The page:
Personal Watercraft Technology/Materials/Features
Personal watercraft are offered in two basic styles: sit-down and stand-up models. Sit-down models have a seat for one to three passengers. Stand-up models have no seat and represent the origins of the sport, which was really kick-started in the 1970s. Those original stand-up models required a lot of athletic ability to ride well, but today’s stand-up models are wider and longer and much easier to ride. It’s still more challenging than a sit-down PWC, and for some riders much more entertaining just because it’s a bit of a challenge.
Sit-down models range from “rec-lite” models with seating for two, a 90-horsepower engine and a top speed of 45 mph to three-passenger luxury models with 300 horsepower and a top speed approaching 70 mph. The most-deluxe models may feature a deep-bolstered touring seat, GPS-based navigation, an audio system and electronic cruise control and speed controls that make it easier to tow tubers and skiers. Some models come equipped specifically for tow sports, with a towing pylon and accommodations for a rear-facing “observer” passenger. Others are rigged for anglers, with rod holders and a fishfinder.
All current personal watercraft engines are smooth-and-quiet four-stroke motors, which drive a jet pump that propels the craft with a high-pressure jet of water instead of the propeller. Because the jet outlet is above the bottom of the hull, a PWC may draw just inches of water at speed, so it’s able to zip over shallows, and is easy to beach.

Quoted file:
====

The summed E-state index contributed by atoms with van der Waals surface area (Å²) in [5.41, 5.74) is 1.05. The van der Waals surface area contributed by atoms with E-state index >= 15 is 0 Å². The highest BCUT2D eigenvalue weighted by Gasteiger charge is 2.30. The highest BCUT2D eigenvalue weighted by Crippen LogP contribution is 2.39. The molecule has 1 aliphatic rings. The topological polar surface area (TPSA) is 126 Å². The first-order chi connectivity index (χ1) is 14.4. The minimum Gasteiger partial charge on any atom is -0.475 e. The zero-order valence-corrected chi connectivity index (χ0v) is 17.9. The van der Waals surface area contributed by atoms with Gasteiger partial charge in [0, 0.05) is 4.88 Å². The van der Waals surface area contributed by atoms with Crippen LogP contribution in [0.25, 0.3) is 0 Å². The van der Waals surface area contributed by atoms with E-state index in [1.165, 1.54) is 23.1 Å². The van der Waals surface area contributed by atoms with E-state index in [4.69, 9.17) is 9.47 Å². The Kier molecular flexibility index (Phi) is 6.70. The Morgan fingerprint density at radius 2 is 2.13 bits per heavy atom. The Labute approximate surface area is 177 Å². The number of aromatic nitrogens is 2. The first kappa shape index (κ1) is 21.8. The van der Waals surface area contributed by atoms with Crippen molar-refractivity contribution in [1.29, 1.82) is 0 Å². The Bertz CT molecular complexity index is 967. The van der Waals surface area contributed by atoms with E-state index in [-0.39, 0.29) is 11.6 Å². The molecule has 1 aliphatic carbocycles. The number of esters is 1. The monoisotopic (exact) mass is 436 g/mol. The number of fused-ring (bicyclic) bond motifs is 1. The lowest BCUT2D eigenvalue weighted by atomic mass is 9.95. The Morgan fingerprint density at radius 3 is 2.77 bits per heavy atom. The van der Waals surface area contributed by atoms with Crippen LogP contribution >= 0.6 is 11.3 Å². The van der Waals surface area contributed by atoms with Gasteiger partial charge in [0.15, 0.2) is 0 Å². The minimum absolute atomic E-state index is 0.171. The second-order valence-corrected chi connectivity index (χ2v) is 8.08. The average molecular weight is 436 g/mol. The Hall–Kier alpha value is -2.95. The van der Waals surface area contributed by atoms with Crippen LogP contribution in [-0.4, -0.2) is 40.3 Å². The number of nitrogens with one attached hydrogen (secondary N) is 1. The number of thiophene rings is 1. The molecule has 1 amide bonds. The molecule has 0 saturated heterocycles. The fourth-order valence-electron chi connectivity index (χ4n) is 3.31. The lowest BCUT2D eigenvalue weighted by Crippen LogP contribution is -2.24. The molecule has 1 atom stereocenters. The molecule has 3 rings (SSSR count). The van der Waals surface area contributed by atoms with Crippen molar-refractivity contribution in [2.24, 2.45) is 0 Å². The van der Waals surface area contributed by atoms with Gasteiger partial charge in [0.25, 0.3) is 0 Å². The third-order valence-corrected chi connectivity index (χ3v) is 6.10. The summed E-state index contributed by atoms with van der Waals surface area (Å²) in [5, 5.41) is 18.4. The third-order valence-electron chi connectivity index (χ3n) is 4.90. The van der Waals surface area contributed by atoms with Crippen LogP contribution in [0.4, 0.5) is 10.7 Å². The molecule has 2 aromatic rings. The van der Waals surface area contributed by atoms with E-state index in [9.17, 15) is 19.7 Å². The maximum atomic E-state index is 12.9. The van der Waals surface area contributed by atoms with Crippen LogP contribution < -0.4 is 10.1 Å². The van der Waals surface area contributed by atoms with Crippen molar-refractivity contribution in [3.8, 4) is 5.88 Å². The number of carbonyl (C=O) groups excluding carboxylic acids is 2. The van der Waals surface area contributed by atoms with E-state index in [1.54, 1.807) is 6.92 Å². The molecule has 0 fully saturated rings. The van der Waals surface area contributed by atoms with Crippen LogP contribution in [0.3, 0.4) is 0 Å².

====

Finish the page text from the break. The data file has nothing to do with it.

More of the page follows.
The most-powerful, high-performance PWC models are capable of lightning-quick acceleration and top speeds exceeding 65 mph – performance that demands respect from the rider and requires awareness on the water. These models may not be a good choice for beginning or younger riders. Many have a “learning mode” that dials back the performance.
The best personal watercraft is one that fits the way you want to ride—short, quick blasts around the lake, towing tubers all afternoon, angling and exploring or long-distance touring. There’s a PWC model equipped for any activity.